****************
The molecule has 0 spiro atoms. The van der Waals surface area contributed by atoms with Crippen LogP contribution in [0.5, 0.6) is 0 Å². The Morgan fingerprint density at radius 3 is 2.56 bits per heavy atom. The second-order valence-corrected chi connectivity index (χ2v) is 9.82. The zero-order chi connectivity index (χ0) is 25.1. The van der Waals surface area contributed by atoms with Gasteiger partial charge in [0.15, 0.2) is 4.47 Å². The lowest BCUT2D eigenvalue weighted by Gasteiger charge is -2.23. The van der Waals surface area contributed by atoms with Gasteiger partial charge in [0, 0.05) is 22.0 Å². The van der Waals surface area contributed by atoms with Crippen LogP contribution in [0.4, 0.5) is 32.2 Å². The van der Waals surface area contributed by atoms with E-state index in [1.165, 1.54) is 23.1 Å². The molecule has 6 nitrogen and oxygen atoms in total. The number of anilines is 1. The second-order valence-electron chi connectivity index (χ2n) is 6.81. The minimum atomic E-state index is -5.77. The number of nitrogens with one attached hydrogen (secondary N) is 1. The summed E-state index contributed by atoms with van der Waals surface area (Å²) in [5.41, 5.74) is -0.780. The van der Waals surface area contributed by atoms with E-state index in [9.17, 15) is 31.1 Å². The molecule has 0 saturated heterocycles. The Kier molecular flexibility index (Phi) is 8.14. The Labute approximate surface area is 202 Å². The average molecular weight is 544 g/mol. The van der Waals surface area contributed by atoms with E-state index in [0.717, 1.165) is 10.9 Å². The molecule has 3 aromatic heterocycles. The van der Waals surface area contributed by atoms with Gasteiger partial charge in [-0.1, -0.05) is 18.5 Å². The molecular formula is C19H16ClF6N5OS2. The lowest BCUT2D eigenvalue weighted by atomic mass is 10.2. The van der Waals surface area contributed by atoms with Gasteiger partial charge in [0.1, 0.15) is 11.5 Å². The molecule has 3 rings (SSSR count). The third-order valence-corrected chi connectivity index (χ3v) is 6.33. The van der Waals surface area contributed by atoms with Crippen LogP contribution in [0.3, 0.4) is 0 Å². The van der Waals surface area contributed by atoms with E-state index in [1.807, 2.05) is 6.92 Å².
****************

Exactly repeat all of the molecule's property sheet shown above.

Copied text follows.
The molecule has 0 spiro atoms. The van der Waals surface area contributed by atoms with Crippen LogP contribution in [0.5, 0.6) is 0 Å². The Morgan fingerprint density at radius 3 is 2.56 bits per heavy atom. The second-order valence-corrected chi connectivity index (χ2v) is 9.82. The zero-order chi connectivity index (χ0) is 25.1. The van der Waals surface area contributed by atoms with Gasteiger partial charge in [0.15, 0.2) is 4.47 Å². The lowest BCUT2D eigenvalue weighted by Gasteiger charge is -2.23. The van der Waals surface area contributed by atoms with Gasteiger partial charge in [0, 0.05) is 22.0 Å². The van der Waals surface area contributed by atoms with Crippen LogP contribution in [0.4, 0.5) is 32.2 Å². The van der Waals surface area contributed by atoms with E-state index in [1.165, 1.54) is 23.1 Å². The molecule has 6 nitrogen and oxygen atoms in total. The number of anilines is 1. The second-order valence-electron chi connectivity index (χ2n) is 6.81. The minimum atomic E-state index is -5.77. The number of nitrogens with one attached hydrogen (secondary N) is 1. The summed E-state index contributed by atoms with van der Waals surface area (Å²) in [5.41, 5.74) is -0.780. The van der Waals surface area contributed by atoms with E-state index in [9.17, 15) is 31.1 Å². The molecule has 0 saturated heterocycles. The Kier molecular flexibility index (Phi) is 8.14. The Labute approximate surface area is 202 Å². The average molecular weight is 544 g/mol. The van der Waals surface area contributed by atoms with E-state index in [0.717, 1.165) is 10.9 Å². The molecule has 3 aromatic heterocycles. The van der Waals surface area contributed by atoms with Gasteiger partial charge in [-0.1, -0.05) is 18.5 Å². The molecular formula is C19H16ClF6N5OS2. The lowest BCUT2D eigenvalue weighted by atomic mass is 10.2. The van der Waals surface area contributed by atoms with Gasteiger partial charge in [0.1, 0.15) is 11.5 Å². The molecule has 3 rings (SSSR count). The third-order valence-corrected chi connectivity index (χ3v) is 6.33. The van der Waals surface area contributed by atoms with Crippen LogP contribution in [0.3, 0.4) is 0 Å². The van der Waals surface area contributed by atoms with E-state index in [1.807, 2.05) is 6.92 Å².